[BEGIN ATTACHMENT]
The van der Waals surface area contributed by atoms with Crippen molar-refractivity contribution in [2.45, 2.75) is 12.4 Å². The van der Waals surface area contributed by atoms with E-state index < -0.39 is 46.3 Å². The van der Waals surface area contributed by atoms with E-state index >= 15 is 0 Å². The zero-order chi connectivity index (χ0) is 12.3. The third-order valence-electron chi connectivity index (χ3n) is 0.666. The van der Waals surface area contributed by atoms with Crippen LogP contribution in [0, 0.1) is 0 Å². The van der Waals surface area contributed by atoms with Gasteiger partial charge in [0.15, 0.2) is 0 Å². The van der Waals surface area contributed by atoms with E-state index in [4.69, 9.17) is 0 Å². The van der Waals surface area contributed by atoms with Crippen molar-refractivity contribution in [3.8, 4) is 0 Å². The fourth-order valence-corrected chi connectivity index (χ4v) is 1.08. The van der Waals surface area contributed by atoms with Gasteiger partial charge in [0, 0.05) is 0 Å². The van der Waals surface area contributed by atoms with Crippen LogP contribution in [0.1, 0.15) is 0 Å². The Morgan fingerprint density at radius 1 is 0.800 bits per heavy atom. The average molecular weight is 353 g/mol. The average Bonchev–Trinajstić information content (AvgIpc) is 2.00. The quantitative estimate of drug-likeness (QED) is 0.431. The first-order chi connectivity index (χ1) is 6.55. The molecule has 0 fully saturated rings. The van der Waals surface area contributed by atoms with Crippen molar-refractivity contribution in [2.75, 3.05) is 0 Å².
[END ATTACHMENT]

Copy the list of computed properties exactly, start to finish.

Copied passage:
The van der Waals surface area contributed by atoms with Crippen molar-refractivity contribution in [2.45, 2.75) is 12.4 Å². The van der Waals surface area contributed by atoms with E-state index < -0.39 is 46.3 Å². The van der Waals surface area contributed by atoms with E-state index >= 15 is 0 Å². The zero-order chi connectivity index (χ0) is 12.3. The third-order valence-electron chi connectivity index (χ3n) is 0.666. The van der Waals surface area contributed by atoms with Crippen LogP contribution in [0, 0.1) is 0 Å². The van der Waals surface area contributed by atoms with Gasteiger partial charge in [0.15, 0.2) is 0 Å². The van der Waals surface area contributed by atoms with E-state index in [4.69, 9.17) is 0 Å². The van der Waals surface area contributed by atoms with Crippen molar-refractivity contribution in [3.8, 4) is 0 Å². The fourth-order valence-corrected chi connectivity index (χ4v) is 1.08. The van der Waals surface area contributed by atoms with Gasteiger partial charge in [0, 0.05) is 0 Å². The van der Waals surface area contributed by atoms with Crippen LogP contribution in [0.1, 0.15) is 0 Å². The Morgan fingerprint density at radius 1 is 0.800 bits per heavy atom. The average molecular weight is 353 g/mol. The average Bonchev–Trinajstić information content (AvgIpc) is 2.00. The quantitative estimate of drug-likeness (QED) is 0.431. The first-order chi connectivity index (χ1) is 6.55. The molecule has 0 fully saturated rings. The van der Waals surface area contributed by atoms with Crippen molar-refractivity contribution in [2.75, 3.05) is 0 Å².